Price, size, and picture quality were the three deciding factors for U.S. consumers in the market for a television, though they’re placing more importance on technology features, including Internet connectivity and 3-D display capabilities, according to a new report from IHS Screen Digest TV Systems Service.

Price was the biggest factor for U.S. TV owners planning to buy a TV set, according to the IHS Smart TV Survey 2012: 53% cited cost as the most important factor in their purchase decisions as compared to 27.9% for those who had already bought one.

Screen size was another important factor in U.S. consumers’ purchase decisions in the 12 months prior to the survey being taken. Half of those responding said size was a factor in their purchase decision. Interest in larger screens is increasing in the U.S.: 36% of buyers said they plan to purchase a TV with a screen size of at least 50 inches, according to IHS. That’s up from 24% among those who bought a TV the previous year.

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Surveying 658 U.S. adult TV owners, IHS Screen Digest researchers found that 30.7% of those who intended to buy a television during the next 12 months said they would buy a smart TV set with built-in Internet connectivity. By comparison, only 18% of respondents who said they had bought a TV set in the previous 12 months said they wanted a smart TV.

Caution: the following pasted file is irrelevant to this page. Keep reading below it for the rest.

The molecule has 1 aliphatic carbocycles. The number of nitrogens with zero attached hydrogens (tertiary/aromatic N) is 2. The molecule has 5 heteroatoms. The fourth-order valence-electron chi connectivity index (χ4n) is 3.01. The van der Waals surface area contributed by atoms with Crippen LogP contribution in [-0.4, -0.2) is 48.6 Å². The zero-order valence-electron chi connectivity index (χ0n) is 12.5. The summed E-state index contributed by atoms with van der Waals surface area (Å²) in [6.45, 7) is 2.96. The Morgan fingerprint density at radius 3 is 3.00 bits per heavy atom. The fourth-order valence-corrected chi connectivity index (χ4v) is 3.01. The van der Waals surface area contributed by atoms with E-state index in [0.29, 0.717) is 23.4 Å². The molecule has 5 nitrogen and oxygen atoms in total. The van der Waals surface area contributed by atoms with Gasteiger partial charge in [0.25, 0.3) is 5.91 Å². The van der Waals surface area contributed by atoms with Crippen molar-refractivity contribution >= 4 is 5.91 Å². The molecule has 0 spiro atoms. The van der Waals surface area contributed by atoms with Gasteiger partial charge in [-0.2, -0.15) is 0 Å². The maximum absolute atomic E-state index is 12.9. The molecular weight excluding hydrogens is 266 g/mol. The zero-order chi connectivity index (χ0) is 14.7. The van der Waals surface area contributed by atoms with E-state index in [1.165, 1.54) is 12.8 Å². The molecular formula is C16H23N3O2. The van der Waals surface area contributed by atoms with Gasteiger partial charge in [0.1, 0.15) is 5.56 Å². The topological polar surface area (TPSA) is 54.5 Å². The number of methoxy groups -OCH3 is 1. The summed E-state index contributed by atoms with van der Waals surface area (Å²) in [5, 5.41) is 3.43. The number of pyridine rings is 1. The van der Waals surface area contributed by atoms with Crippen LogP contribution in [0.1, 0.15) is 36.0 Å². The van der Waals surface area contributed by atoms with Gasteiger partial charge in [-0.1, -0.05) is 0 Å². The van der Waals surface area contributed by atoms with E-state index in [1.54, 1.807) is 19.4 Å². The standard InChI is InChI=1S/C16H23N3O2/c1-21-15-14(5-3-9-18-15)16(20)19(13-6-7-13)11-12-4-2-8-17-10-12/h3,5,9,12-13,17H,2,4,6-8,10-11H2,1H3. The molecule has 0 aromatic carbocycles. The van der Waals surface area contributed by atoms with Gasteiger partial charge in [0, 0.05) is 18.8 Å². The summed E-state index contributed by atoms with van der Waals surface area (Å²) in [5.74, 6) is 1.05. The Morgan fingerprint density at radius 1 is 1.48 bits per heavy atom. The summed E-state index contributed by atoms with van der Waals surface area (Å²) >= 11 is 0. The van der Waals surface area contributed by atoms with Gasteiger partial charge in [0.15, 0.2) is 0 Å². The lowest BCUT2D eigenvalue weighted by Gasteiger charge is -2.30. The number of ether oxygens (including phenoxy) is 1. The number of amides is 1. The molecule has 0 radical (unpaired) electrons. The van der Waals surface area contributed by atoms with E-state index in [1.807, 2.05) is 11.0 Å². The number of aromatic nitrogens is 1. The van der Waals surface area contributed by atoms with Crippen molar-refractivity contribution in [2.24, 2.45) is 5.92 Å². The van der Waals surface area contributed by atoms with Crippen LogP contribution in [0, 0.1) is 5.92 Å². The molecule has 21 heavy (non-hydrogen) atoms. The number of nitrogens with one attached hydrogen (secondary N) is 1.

Completed in June, 2012, the IHS Smart TV Consumer Survey 2012 revealed that 18.8% of respondents intending to buy a TV set in the ensuing 12 months said they planned on buying a 3-D model.

“Features most commonly found on high-end TV models and bigger screen-size sets, like 3-D and Internet-connectivity, are becoming more important to U.S. consumers,” IHS TV systems analyst Veronica Thayer was quoted in an IHS press release. “But the appeal of 3-D TV remains far lower than that of Internet-enabled sets—often marketed as smart TVs.”

Attracting the most attention are liquid crystal TV sets making use of light-emitting diode (LED) backlighting, according to IHS Screen Digest.

Advertising and promotional campaigns highlighting LED TV sets’ thinner bezels, brighter screens, and more vivid colors have raised the profile of LED TVs among U.S. consumers, IHS analysts note. “Results indicate that 30 percent of U.S. consumers who purchased a television 12 months before the survey said that the LED TV proved to be a main purchase driver,” IHS stated.

These and other factors led LED TV shipments in the U.S. to soar to nearly half of total unit shipments in 2012, surpassing those of CCFL-backlit (cold cathode filament lamp) LCD TVs for the first time, IHS added. “The price gap is shrinking between LEDs and LCD TVs using the older CCFL backlighting technology. Meanwhile, more LED TV models are available,” IHS analysts pointed out.